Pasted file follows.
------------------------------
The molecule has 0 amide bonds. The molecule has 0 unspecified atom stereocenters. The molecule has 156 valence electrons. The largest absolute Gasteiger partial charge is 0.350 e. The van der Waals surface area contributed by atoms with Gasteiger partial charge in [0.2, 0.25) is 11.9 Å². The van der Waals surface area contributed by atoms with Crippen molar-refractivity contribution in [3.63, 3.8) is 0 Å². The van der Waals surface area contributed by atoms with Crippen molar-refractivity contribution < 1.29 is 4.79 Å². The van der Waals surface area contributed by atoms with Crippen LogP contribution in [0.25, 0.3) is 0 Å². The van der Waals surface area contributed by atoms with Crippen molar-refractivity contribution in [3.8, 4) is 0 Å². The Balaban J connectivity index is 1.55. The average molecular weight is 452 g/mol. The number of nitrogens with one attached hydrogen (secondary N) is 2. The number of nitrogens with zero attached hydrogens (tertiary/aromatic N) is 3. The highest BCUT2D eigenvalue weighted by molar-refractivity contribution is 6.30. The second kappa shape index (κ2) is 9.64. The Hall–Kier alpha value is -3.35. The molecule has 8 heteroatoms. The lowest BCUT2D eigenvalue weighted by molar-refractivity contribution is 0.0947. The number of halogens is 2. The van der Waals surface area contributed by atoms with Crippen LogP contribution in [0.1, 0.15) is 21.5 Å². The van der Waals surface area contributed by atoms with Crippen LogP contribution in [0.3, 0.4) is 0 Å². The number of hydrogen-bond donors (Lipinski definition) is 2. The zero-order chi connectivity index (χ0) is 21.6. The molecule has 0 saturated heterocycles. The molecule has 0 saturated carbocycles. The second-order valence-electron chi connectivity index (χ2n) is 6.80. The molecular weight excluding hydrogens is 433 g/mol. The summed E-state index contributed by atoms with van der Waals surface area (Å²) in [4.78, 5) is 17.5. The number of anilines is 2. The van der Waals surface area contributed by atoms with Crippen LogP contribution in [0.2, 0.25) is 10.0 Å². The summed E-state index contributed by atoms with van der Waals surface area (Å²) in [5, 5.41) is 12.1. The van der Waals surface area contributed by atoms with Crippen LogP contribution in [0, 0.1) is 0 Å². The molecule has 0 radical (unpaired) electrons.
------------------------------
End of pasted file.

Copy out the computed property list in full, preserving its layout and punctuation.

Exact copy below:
The molecule has 0 amide bonds. The molecule has 0 unspecified atom stereocenters. The molecule has 156 valence electrons. The largest absolute Gasteiger partial charge is 0.350 e. The van der Waals surface area contributed by atoms with Gasteiger partial charge in [0.2, 0.25) is 11.9 Å². The van der Waals surface area contributed by atoms with Crippen molar-refractivity contribution in [3.63, 3.8) is 0 Å². The van der Waals surface area contributed by atoms with Crippen molar-refractivity contribution < 1.29 is 4.79 Å². The van der Waals surface area contributed by atoms with Crippen LogP contribution in [0.25, 0.3) is 0 Å². The van der Waals surface area contributed by atoms with Crippen molar-refractivity contribution in [3.8, 4) is 0 Å². The Balaban J connectivity index is 1.55. The average molecular weight is 452 g/mol. The number of nitrogens with one attached hydrogen (secondary N) is 2. The number of nitrogens with zero attached hydrogens (tertiary/aromatic N) is 3. The highest BCUT2D eigenvalue weighted by molar-refractivity contribution is 6.30. The second kappa shape index (κ2) is 9.64. The Hall–Kier alpha value is -3.35. The molecule has 8 heteroatoms. The lowest BCUT2D eigenvalue weighted by molar-refractivity contribution is 0.0947. The number of halogens is 2. The van der Waals surface area contributed by atoms with Crippen LogP contribution in [0.1, 0.15) is 21.5 Å². The van der Waals surface area contributed by atoms with Crippen LogP contribution in [0.3, 0.4) is 0 Å². The number of hydrogen-bond donors (Lipinski definition) is 2. The zero-order chi connectivity index (χ0) is 21.6. The molecule has 0 saturated heterocycles. The molecule has 0 saturated carbocycles. The second-order valence-electron chi connectivity index (χ2n) is 6.80. The molecular weight excluding hydrogens is 433 g/mol. The summed E-state index contributed by atoms with van der Waals surface area (Å²) in [4.78, 5) is 17.5. The number of anilines is 2. The van der Waals surface area contributed by atoms with Crippen LogP contribution in [0.2, 0.25) is 10.0 Å². The summed E-state index contributed by atoms with van der Waals surface area (Å²) in [5, 5.41) is 12.1. The van der Waals surface area contributed by atoms with Crippen LogP contribution in [0, 0.1) is 0 Å². The molecule has 0 radical (unpaired) electrons.